Mysterious deaths of bald eagles in Utah (UPDATE: West Nile virus)

We have an update on this story. See below.

Originallly published Dec 21, 2013
Concerning. Utah wildlife officials confirm that 12 bald eagles have died in northern Utah just this month and the cause is unknown.

Fifth Utah eagle dies, another shows signs of mystery malady | The Salt Lake Tribune.

A fifth bald eagle suffering from a mysterious malady has been euthanized, a sixth is receiving treatment — and the outbreak now includes seven more eagles found dead in the wild.

As the mystery persists. Erickson is afraid “what we are seeing is only the tip of the iceberg.”

Preliminary results from the first birds’ tests for illnesses including West Nile virus, lead poisoning and avian cholera are expected to arrive late this week or early next week from the National Wildlife Health Center in Madison, Wis.

Results from more thorough testing to hone in on the exact cause of the deaths will likely not be available until after Christmas.

The animals suffer from tremors and lower body paralysis. Surrounding states have not reported similar incidents and the official fear whatever the disease is, it may be transmissible as the birds migrate to Utah for food. Also reported are mass bird deaths of approximately 1,000 eared grebes on the Great Salt Lake and 150 northern shovelers on Interstate 80 just south of the Lake.

Report sick birds to your state wildlife agency.

UPDATE: West Nile virus blamed for rash of bald eagle deaths in Utah –

Utah wildlife experts believe they have solved the mystery of what killed at least 29 bald eagles over the last month: West Nile virus.
The majestic birds, the national symbol of the United States, apparently became infected after eating smaller birds with the disease, according to the Utah Division of Wildlife Resources.

Wildlife officials think that they may have been infected from eating grebes, since a recent die-off of eared grebes that stop at Utah’s Great Salt Lake determined that they died from something other than usual causes. The good news is, this is containable and probably does not pose a widespread threat.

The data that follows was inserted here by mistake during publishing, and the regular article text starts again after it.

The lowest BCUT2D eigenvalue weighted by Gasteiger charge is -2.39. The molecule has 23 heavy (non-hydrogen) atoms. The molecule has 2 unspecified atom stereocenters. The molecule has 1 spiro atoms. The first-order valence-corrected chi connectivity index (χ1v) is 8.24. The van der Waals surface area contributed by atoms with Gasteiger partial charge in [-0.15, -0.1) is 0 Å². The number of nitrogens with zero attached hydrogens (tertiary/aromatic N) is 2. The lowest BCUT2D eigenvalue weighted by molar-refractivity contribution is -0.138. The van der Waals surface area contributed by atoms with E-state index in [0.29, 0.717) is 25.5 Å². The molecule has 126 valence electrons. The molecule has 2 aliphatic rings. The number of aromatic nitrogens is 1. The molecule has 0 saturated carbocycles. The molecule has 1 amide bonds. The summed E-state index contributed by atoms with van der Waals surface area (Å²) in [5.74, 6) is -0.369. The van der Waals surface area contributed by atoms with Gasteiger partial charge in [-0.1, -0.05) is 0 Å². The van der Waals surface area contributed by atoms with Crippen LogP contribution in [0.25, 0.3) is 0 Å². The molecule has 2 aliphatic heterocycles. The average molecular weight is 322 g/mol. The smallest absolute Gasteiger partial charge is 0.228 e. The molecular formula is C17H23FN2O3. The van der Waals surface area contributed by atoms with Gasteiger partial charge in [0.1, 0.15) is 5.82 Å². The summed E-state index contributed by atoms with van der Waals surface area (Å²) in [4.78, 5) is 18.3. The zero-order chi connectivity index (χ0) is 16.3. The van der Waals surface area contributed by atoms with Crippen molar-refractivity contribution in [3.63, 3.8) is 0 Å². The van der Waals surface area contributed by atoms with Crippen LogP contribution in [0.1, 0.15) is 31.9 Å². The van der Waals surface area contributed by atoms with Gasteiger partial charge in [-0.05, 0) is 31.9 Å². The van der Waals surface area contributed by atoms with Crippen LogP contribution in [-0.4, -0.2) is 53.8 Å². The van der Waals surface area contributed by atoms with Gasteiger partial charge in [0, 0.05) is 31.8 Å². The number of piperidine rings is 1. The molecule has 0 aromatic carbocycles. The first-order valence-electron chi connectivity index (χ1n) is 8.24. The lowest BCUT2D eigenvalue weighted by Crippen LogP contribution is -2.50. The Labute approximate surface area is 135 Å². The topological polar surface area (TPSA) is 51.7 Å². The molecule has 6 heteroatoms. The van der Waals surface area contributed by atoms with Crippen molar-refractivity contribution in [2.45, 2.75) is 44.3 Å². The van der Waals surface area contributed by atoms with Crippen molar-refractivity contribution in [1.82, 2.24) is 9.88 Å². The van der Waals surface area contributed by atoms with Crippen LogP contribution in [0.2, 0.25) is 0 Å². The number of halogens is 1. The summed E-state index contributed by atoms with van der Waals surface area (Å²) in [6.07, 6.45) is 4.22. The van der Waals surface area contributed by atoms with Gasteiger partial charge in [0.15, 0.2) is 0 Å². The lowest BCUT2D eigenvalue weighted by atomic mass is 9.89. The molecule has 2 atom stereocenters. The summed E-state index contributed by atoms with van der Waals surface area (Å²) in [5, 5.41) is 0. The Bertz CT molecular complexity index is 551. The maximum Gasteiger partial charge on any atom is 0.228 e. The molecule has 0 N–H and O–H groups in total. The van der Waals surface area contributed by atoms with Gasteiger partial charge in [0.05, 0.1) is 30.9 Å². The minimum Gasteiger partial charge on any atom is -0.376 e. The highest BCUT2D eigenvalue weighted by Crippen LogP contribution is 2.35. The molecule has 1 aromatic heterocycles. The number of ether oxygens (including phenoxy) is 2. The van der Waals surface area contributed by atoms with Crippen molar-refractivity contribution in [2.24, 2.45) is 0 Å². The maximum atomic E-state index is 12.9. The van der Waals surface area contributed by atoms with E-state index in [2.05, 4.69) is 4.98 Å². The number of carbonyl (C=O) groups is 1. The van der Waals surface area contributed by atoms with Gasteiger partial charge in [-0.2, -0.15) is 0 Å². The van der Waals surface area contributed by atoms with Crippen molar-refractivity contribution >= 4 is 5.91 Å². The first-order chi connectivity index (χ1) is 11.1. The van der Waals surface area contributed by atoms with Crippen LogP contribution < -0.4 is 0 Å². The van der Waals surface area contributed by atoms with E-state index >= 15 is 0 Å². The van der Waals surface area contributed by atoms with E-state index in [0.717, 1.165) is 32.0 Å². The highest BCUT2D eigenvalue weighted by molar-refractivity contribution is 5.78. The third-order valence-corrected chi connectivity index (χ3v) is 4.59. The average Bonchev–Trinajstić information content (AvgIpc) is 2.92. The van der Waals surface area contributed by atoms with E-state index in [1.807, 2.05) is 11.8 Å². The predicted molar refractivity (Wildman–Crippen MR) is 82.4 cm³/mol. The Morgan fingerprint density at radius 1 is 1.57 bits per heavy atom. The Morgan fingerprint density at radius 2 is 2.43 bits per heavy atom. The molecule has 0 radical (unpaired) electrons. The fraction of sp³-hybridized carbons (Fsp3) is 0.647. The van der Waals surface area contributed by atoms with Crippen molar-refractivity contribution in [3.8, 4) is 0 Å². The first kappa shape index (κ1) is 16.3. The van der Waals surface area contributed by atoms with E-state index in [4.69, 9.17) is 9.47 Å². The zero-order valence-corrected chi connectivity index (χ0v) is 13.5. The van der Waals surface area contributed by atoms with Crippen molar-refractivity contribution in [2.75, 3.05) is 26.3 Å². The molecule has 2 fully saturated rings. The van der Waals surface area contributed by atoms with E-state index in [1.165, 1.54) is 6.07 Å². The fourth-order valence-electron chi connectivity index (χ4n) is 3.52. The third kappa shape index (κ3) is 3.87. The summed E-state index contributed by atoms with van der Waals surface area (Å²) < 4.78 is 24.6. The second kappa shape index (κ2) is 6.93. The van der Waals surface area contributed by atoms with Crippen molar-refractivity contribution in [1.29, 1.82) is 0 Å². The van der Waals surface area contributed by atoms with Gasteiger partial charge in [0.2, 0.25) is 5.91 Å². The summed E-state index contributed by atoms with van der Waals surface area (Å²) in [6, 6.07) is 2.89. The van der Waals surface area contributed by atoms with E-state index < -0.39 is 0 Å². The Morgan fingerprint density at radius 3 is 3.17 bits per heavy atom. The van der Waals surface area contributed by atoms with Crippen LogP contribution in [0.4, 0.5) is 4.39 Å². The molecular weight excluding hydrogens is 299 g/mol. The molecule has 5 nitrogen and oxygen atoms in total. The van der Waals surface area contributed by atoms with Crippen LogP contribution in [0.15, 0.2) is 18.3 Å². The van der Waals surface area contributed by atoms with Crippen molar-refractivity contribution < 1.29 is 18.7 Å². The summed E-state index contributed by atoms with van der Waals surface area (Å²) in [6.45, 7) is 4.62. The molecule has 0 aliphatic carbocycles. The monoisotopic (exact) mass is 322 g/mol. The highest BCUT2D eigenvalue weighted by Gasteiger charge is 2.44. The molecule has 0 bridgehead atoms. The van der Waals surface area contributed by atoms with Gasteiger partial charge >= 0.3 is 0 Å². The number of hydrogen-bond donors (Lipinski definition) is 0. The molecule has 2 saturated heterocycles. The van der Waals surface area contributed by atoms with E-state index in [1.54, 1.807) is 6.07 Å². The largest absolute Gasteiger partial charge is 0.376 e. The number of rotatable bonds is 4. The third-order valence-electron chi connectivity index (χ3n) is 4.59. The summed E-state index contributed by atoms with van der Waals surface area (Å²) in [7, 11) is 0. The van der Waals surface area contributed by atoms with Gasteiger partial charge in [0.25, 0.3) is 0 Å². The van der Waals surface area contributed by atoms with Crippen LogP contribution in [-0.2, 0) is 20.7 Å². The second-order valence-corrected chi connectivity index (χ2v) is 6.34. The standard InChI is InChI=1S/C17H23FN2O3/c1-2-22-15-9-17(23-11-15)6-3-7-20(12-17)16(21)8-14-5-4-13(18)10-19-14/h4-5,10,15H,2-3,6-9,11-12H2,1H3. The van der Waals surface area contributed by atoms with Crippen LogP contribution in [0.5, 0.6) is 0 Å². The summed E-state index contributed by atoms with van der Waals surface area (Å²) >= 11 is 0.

4 comments for “Mysterious deaths of bald eagles in Utah (UPDATE: West Nile virus)

  1. Lagaya1
    December 21, 2013 at 9:56 PM

    Eagles do a fair amount of scavenging, and will get lead poisoning when they ingest lead shot from eating downed animals; but I’ve never heard of lead poisoning happening en masse. I’d be surprised if it is from lead poisoning.

  2. December 22, 2013 at 4:52 PM

    in the absence of very much data, I’ll go with poisoning of some sort, probably something in the water, taken up by fish, then eaten by birds. Shot is not the only possible source of lead/heavy metal. Could be some industrial form of lead or some other heavy metal, dumped into river/lakes.

    “In Lead toxicity in birds , there may be neurological signs (seizures, blindness and head tilt) or a wing droop or leg paralysis.”

  3. January 1, 2014 at 10:47 AM

    Saw on the CBS news last night that this is attributed to West Nile Virus.

  4. January 3, 2014 at 11:52 AM

    Well if its WNV then its likely still spreading into the avain population and other die offs will occur, its hardly contained.

    The crow population in my part of Connecticut still hasn’t really recovered from the initial spread in the ’90’s. Its a nasty way to go and I put several birds down because I couldn’t stand watching them suffer.

    Its also royally unpleasant if you do end up symptomatic – worse headache I ever had (and I’ve had headaches due to cyanide poisoning), body ache like the flu on steroids, fever – only the total exhaustion that kept me knocked out made it at all bearable.

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